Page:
Heathrow Airport, a new exhibition centre in Rome and the Spanish city of Castellón are the sites that have been selected to demonstrate and confirm the viability of automated transport solutions. When the CityMobil project comes to an end in five years, these sites will have installed fully developed automated transport systems, and the first results will have been evaluated.

The Spanish city of Castellón will adopt bimodal buses that are capable of operating both manually and automatically – depending on where they are. In the new exhibition centre in Rome, a fleet of fully automated cybercars will be part of the fleet of vehicles that carry people between the car park, the railway station and the exhibition centre, while Heathrow will have a transit system that will carry people between the terminal and the car park in fully automated vehicles running on tracks.

From private motoring to public transport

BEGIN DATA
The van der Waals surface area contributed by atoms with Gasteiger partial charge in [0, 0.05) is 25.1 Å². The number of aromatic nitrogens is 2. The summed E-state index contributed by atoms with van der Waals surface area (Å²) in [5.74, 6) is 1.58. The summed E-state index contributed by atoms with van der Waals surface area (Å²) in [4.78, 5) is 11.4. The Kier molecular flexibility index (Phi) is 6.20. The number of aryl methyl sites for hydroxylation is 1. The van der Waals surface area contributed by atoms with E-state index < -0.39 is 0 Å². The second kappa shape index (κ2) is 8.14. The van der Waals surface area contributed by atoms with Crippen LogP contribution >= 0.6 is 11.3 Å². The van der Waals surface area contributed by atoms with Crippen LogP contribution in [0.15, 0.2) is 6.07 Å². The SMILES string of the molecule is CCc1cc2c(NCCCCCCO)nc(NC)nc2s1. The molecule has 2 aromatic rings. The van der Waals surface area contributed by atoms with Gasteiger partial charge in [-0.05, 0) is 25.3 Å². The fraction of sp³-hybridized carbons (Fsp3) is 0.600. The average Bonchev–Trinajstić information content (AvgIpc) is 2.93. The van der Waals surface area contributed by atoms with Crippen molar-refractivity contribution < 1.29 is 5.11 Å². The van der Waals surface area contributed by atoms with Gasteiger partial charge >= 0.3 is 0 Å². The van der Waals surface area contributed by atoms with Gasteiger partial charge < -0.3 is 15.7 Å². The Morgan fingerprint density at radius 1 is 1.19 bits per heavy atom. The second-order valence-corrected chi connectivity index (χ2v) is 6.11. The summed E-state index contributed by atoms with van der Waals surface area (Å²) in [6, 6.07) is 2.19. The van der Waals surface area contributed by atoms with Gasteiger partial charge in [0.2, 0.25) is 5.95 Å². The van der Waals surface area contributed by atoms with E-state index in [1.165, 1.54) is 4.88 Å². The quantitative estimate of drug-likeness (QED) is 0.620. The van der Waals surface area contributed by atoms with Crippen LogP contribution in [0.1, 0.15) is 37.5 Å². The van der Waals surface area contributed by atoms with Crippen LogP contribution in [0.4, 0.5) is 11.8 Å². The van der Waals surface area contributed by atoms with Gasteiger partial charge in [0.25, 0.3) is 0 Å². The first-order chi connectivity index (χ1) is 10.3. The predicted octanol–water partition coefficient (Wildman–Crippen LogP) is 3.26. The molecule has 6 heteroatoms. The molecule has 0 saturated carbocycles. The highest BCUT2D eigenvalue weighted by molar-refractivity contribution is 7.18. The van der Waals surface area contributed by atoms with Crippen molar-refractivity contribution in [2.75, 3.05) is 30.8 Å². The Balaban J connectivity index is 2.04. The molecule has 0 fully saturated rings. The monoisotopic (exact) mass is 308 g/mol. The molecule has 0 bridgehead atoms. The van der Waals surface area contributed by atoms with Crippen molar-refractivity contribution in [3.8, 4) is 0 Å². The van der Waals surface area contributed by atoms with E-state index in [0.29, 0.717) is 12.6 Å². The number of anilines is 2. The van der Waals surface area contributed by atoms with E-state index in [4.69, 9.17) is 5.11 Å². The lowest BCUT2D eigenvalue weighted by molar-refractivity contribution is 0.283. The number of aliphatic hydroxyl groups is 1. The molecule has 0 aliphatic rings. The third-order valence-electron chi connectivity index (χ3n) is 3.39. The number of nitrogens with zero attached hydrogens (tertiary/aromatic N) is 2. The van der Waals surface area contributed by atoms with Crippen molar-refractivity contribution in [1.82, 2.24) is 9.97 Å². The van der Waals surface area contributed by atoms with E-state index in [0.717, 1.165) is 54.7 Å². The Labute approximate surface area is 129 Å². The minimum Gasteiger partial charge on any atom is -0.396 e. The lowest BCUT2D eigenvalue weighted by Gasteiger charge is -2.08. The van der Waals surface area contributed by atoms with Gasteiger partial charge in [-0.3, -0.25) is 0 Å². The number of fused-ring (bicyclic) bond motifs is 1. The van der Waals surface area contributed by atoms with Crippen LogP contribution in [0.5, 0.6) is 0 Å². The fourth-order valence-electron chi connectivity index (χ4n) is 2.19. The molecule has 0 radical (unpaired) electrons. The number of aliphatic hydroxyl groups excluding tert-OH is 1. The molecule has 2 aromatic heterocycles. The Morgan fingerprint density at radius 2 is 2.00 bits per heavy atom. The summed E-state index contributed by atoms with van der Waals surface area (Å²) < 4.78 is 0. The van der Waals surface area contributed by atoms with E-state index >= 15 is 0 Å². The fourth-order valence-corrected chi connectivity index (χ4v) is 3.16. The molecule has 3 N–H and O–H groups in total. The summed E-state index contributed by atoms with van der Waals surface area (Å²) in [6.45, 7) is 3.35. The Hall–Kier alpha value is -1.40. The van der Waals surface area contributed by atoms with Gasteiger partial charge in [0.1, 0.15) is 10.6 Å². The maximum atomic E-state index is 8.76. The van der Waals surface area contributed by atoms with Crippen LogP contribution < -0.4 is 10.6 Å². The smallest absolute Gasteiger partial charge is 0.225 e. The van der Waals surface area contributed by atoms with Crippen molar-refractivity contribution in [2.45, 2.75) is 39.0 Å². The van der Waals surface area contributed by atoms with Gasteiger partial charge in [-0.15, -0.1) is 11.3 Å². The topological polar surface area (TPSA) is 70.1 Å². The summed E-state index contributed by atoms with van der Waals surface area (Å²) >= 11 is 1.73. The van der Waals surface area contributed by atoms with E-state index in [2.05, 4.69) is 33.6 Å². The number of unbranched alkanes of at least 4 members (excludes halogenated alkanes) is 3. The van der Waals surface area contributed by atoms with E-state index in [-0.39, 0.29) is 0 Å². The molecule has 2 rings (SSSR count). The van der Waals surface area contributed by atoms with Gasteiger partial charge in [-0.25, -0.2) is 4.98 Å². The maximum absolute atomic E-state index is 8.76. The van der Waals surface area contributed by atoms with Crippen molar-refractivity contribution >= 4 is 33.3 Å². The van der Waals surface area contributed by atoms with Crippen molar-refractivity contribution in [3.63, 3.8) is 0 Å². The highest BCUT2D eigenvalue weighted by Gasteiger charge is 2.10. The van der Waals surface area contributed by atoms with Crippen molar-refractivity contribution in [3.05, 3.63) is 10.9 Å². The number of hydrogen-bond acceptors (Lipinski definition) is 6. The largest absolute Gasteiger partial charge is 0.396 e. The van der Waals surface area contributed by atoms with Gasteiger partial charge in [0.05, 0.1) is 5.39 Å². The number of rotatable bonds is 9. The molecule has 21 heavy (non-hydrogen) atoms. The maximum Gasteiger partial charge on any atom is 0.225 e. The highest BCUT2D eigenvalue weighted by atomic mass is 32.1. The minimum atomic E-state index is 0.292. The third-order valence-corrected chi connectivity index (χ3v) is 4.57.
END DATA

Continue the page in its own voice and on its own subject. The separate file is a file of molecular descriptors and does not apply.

Until now, advanced high technology has made most progress in private cars, where the introduction of ADAS (Advanced Driver Assistance Systems) has improved driving comfort. ADAS refers to support systems that prevent the driver from exceeding the speed limit by making the accelerator pedal “heavy”, or that ensure that cars keep a safe distance from the vehicle ahead in a traffic queue.

CityMobil is a prolongation of the EU’s earlier Stardust project, in which SINTEF was also involved, and which built demonstration vehicles with ADAS technology that are in use today in the 0 Vision project in Lillehammer and in Trondheim City Operation.